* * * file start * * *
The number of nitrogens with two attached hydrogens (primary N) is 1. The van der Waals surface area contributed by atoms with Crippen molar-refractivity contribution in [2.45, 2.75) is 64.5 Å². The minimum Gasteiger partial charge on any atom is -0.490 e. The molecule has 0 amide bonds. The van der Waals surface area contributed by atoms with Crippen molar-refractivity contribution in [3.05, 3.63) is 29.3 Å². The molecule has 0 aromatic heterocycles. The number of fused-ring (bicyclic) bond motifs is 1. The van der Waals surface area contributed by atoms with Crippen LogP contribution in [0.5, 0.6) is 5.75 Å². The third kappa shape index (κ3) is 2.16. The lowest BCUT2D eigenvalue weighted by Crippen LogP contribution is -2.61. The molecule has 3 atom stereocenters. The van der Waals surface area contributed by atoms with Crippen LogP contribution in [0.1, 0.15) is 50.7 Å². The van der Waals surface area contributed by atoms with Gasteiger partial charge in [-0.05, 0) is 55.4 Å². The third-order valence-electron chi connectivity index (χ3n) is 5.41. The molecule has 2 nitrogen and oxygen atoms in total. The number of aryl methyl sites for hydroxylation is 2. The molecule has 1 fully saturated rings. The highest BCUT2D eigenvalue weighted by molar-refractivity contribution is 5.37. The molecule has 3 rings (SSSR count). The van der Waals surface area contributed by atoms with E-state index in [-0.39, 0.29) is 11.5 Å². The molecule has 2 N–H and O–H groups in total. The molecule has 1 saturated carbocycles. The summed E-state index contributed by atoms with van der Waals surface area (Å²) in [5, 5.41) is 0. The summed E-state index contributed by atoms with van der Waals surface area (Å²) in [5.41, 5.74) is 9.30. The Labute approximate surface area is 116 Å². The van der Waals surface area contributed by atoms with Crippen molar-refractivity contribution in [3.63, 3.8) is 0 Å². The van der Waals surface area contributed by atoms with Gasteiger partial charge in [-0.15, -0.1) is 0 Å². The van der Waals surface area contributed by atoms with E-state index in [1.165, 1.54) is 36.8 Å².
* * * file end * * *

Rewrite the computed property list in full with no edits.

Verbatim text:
The number of nitrogens with two attached hydrogens (primary N) is 1. The van der Waals surface area contributed by atoms with Crippen molar-refractivity contribution in [2.45, 2.75) is 64.5 Å². The minimum Gasteiger partial charge on any atom is -0.490 e. The molecule has 0 amide bonds. The van der Waals surface area contributed by atoms with Crippen molar-refractivity contribution in [3.05, 3.63) is 29.3 Å². The molecule has 0 aromatic heterocycles. The number of fused-ring (bicyclic) bond motifs is 1. The van der Waals surface area contributed by atoms with Crippen LogP contribution in [0.5, 0.6) is 5.75 Å². The third kappa shape index (κ3) is 2.16. The lowest BCUT2D eigenvalue weighted by Crippen LogP contribution is -2.61. The molecule has 3 atom stereocenters. The van der Waals surface area contributed by atoms with Crippen LogP contribution in [0.1, 0.15) is 50.7 Å². The van der Waals surface area contributed by atoms with Gasteiger partial charge in [-0.05, 0) is 55.4 Å². The third-order valence-electron chi connectivity index (χ3n) is 5.41. The molecule has 2 nitrogen and oxygen atoms in total. The number of aryl methyl sites for hydroxylation is 2. The molecule has 1 fully saturated rings. The highest BCUT2D eigenvalue weighted by molar-refractivity contribution is 5.37. The molecule has 3 rings (SSSR count). The van der Waals surface area contributed by atoms with E-state index in [-0.39, 0.29) is 11.5 Å². The molecule has 2 N–H and O–H groups in total. The molecule has 1 saturated carbocycles. The summed E-state index contributed by atoms with van der Waals surface area (Å²) in [5, 5.41) is 0. The summed E-state index contributed by atoms with van der Waals surface area (Å²) in [5.41, 5.74) is 9.30. The Labute approximate surface area is 116 Å². The van der Waals surface area contributed by atoms with Crippen molar-refractivity contribution in [3.63, 3.8) is 0 Å². The van der Waals surface area contributed by atoms with Gasteiger partial charge in [-0.15, -0.1) is 0 Å². The van der Waals surface area contributed by atoms with E-state index in [1.165, 1.54) is 36.8 Å².